A few months ago I posted about how a big chunk of the emotional experiences in my life come from art. I've been collecting some of the melodies that I feel have had extraordinary emotional impact in my life, and I thought that I'd share them. All of these are pieces that I think are really moving completely removed from their context (such as a movie or TV show or a life event), though most of them also have special significance to me personally.
I think it would actually be really fascinating to play these songs for people for the first time, completely out of context, and then find out what they felt, or what they think must have happened in the movie or show or game that the piece was from. (If you do this yourself, please let me know!)
Storming New Caprica by Bear McCreary from season 3 of Battlestar Galactica is probably the quintessential track for this list. Percussion has this primal effect on people, and Bear knows percussion. (I'm sure dozens of people have done psychological studies on why that is, and why drums were always used in war.) The track starts out by building tension with just drums and eerie haunting sounds, and then by a little after the two-minute mark it explodes into an amazing thrill ride that literally makes my hair stand on end when I hear it. In the show, this was from the beginning of season 3, during the suicide mission. Bagpipes in the BSG soundtrack seem to signal desperation and sacrifice, so it's only natural that they're one of the highlights of this.
Atlantic by Keane is a lonely, sad, honest song and it may be my all-time favorite. There's so much longing in his voice.
Goodbye by Apparat is the track that is played near the end of the episode "Face Off" from the end of season 4 of Breaking Bad (as an instrumental). In addition to being haunting and creepy and generally incredible, in the show it's paired with a series of scenes that are written and filmed incredibly well.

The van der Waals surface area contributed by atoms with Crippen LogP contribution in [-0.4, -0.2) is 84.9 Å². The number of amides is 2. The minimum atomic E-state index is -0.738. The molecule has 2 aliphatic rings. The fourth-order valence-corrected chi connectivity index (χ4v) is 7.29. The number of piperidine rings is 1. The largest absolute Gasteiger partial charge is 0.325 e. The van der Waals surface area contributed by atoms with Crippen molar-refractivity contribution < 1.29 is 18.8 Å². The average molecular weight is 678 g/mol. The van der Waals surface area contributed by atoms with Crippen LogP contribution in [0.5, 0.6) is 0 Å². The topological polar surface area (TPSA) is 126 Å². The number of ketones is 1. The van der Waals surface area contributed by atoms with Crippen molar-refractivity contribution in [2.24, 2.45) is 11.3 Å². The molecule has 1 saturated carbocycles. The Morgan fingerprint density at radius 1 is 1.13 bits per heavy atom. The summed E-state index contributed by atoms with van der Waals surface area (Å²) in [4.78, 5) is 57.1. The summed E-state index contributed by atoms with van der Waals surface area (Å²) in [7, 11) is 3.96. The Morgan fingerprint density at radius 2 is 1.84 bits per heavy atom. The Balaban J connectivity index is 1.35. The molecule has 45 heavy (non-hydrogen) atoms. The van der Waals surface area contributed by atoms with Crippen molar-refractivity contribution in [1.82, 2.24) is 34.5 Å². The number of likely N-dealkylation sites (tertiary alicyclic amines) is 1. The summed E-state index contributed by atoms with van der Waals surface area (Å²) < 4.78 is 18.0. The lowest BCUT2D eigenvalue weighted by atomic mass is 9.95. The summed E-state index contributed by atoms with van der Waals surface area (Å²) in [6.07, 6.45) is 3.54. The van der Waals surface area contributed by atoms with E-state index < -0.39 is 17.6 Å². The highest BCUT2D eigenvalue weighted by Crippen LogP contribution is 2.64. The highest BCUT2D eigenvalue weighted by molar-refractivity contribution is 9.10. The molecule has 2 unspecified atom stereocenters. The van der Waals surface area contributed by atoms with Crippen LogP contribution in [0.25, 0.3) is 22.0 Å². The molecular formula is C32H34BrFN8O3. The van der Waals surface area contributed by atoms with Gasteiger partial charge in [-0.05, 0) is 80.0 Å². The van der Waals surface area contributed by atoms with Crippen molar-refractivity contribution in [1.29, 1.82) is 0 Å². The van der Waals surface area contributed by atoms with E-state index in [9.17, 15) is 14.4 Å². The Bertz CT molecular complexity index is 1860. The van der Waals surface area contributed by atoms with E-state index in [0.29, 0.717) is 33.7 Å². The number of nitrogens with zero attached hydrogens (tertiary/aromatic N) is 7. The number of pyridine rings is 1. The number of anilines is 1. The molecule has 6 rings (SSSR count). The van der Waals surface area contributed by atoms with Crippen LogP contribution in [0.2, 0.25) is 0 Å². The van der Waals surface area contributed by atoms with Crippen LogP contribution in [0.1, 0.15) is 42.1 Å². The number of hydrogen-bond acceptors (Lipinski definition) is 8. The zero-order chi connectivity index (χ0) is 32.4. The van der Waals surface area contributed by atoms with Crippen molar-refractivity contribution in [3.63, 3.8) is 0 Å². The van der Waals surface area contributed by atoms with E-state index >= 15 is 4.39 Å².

Leaving Earth by Clint Mansell is the music you hear at the end of the Mass Effect 3 tutorial as people are boarding evacuation ships. It's just... so sad. It's melancholy with just a little bit of terror and tension.
The Riders of Rohan by Howard Shore from The Two Towers is basically perfect film music, and there's a reason that many of the comments on YouTube all point to the part around 2:53. The Lord of the Rings movies have some of the finest scores I've ever heard.
Time by Hans Zimmer from Inception is the music that the movie closes with. It's pretty simple by Hans Zimmer standards, but it has a great build to it, and it's excellent epilogue music.
The Armageddon's Blade theme by Paul Romero is one of my favorite melodies (specifically, the ending), and the game it came from is one of my favorites, but I completely missed this track until later. It's just played at the menu for one of the campaigns in the game, and you'd completely miss it if you weren't looking for it. If I were a superhero I would definitely choose this tune as my theme music.
I first heard Club Foot by Kasabian as a part of Alan Wake's American Nightmare, and it plays there as sort of a reward for doing something awesome. (It's actually vaguely related to the story, but really any awesome-sounding song would have fit.)
1, 2, 3, 4 by the Plain White T's probably fits here the least, as it's a track with mostly just personal significance. It's the track that my ex used to associate with me, so I began to associate it with him. It's a nice song; I just don't know if it's as moving as the rest.
Evacuee by Enya is a very lonely song. She wrote it when her mother died. My mom made us promise long ago that her funeral had to be happy like a New Orleans party funeral, though, so this song definitely wouldn't work for her.
Set the Fire to the Third Bar by Snow Patrol is a strange duet with Martha Wainwright. It's the only song on this list that I can sing along to.
Torture by Les Friction is a really powerful and beautiful song that I guess one could classify as a power ballad. I feel confused and sad and angry like I've lost someone when I listen to this song.
Finally, Tristram by Matt Uelmen is the track that people associate with the Diablo series of games, and it's gorgeous and unsettling and instantly memorable. I think it's responsible for a lot of the nostalgia of those games; when people think Diablo, they immediately think of that theme, and it's no mistake that when Diablo III was announced, they did so with a few notes from a guitar.